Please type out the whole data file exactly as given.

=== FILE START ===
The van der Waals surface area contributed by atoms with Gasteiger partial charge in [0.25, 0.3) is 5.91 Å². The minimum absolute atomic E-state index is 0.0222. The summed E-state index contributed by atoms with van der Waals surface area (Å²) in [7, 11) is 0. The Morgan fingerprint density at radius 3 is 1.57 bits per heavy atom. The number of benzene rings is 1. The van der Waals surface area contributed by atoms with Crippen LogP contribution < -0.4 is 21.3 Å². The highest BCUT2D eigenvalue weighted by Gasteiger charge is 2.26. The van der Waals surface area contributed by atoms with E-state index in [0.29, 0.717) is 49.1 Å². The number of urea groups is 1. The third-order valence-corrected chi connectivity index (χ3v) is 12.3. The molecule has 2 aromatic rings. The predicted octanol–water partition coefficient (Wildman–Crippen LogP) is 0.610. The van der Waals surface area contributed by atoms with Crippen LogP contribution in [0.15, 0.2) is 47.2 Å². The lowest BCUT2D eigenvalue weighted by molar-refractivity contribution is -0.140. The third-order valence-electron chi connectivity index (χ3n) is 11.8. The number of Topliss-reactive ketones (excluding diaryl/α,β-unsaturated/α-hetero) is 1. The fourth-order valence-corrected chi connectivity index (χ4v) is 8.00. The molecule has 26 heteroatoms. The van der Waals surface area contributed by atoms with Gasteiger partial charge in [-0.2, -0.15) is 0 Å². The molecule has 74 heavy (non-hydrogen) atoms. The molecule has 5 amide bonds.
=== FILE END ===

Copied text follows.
The van der Waals surface area contributed by atoms with Gasteiger partial charge in [0.25, 0.3) is 5.91 Å². The minimum absolute atomic E-state index is 0.0222. The summed E-state index contributed by atoms with van der Waals surface area (Å²) in [7, 11) is 0. The Morgan fingerprint density at radius 3 is 1.57 bits per heavy atom. The number of benzene rings is 1. The van der Waals surface area contributed by atoms with Crippen LogP contribution < -0.4 is 21.3 Å². The highest BCUT2D eigenvalue weighted by Gasteiger charge is 2.26. The van der Waals surface area contributed by atoms with E-state index in [0.29, 0.717) is 49.1 Å². The number of urea groups is 1. The third-order valence-corrected chi connectivity index (χ3v) is 12.3. The molecule has 2 aromatic rings. The predicted octanol–water partition coefficient (Wildman–Crippen LogP) is 0.610. The van der Waals surface area contributed by atoms with Crippen LogP contribution in [0.15, 0.2) is 47.2 Å². The lowest BCUT2D eigenvalue weighted by molar-refractivity contribution is -0.140. The third-order valence-electron chi connectivity index (χ3n) is 11.8. The number of Topliss-reactive ketones (excluding diaryl/α,β-unsaturated/α-hetero) is 1. The fourth-order valence-corrected chi connectivity index (χ4v) is 8.00. The molecule has 26 heteroatoms. The van der Waals surface area contributed by atoms with Gasteiger partial charge in [-0.2, -0.15) is 0 Å². The molecule has 74 heavy (non-hydrogen) atoms. The molecule has 5 amide bonds.